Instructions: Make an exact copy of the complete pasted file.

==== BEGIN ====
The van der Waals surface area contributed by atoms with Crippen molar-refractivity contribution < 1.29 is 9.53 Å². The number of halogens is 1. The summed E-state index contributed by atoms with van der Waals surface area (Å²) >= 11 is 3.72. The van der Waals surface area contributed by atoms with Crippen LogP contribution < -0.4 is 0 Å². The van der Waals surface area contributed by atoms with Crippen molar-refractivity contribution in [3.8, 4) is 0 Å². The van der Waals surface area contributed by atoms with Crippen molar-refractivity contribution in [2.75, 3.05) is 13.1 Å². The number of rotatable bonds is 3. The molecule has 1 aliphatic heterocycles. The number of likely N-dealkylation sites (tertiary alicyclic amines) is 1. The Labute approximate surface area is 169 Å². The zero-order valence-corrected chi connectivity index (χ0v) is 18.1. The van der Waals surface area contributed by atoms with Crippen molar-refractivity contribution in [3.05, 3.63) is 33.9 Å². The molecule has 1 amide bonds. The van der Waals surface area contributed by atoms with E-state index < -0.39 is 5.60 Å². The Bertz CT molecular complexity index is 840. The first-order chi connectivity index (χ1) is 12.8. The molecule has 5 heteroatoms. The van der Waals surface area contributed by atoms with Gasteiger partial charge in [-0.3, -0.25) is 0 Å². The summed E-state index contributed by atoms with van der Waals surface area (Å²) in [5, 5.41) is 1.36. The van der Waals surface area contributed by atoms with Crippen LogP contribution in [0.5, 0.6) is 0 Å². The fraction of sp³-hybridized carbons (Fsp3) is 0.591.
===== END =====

The van der Waals surface area contributed by atoms with Crippen molar-refractivity contribution < 1.29 is 9.53 Å². The number of halogens is 1. The summed E-state index contributed by atoms with van der Waals surface area (Å²) >= 11 is 3.72. The van der Waals surface area contributed by atoms with Crippen LogP contribution < -0.4 is 0 Å². The van der Waals surface area contributed by atoms with Crippen molar-refractivity contribution in [3.8, 4) is 0 Å². The van der Waals surface area contributed by atoms with Crippen molar-refractivity contribution in [2.75, 3.05) is 13.1 Å². The number of rotatable bonds is 3. The molecule has 1 aliphatic heterocycles. The number of likely N-dealkylation sites (tertiary alicyclic amines) is 1. The Labute approximate surface area is 169 Å². The zero-order valence-corrected chi connectivity index (χ0v) is 18.1. The van der Waals surface area contributed by atoms with Crippen molar-refractivity contribution in [3.05, 3.63) is 33.9 Å². The molecule has 1 amide bonds. The van der Waals surface area contributed by atoms with E-state index < -0.39 is 5.60 Å². The Bertz CT molecular complexity index is 840. The first-order chi connectivity index (χ1) is 12.8. The molecule has 5 heteroatoms. The van der Waals surface area contributed by atoms with Gasteiger partial charge in [-0.3, -0.25) is 0 Å². The summed E-state index contributed by atoms with van der Waals surface area (Å²) in [5, 5.41) is 1.36. The van der Waals surface area contributed by atoms with Crippen LogP contribution in [0.5, 0.6) is 0 Å². The fraction of sp³-hybridized carbons (Fsp3) is 0.591.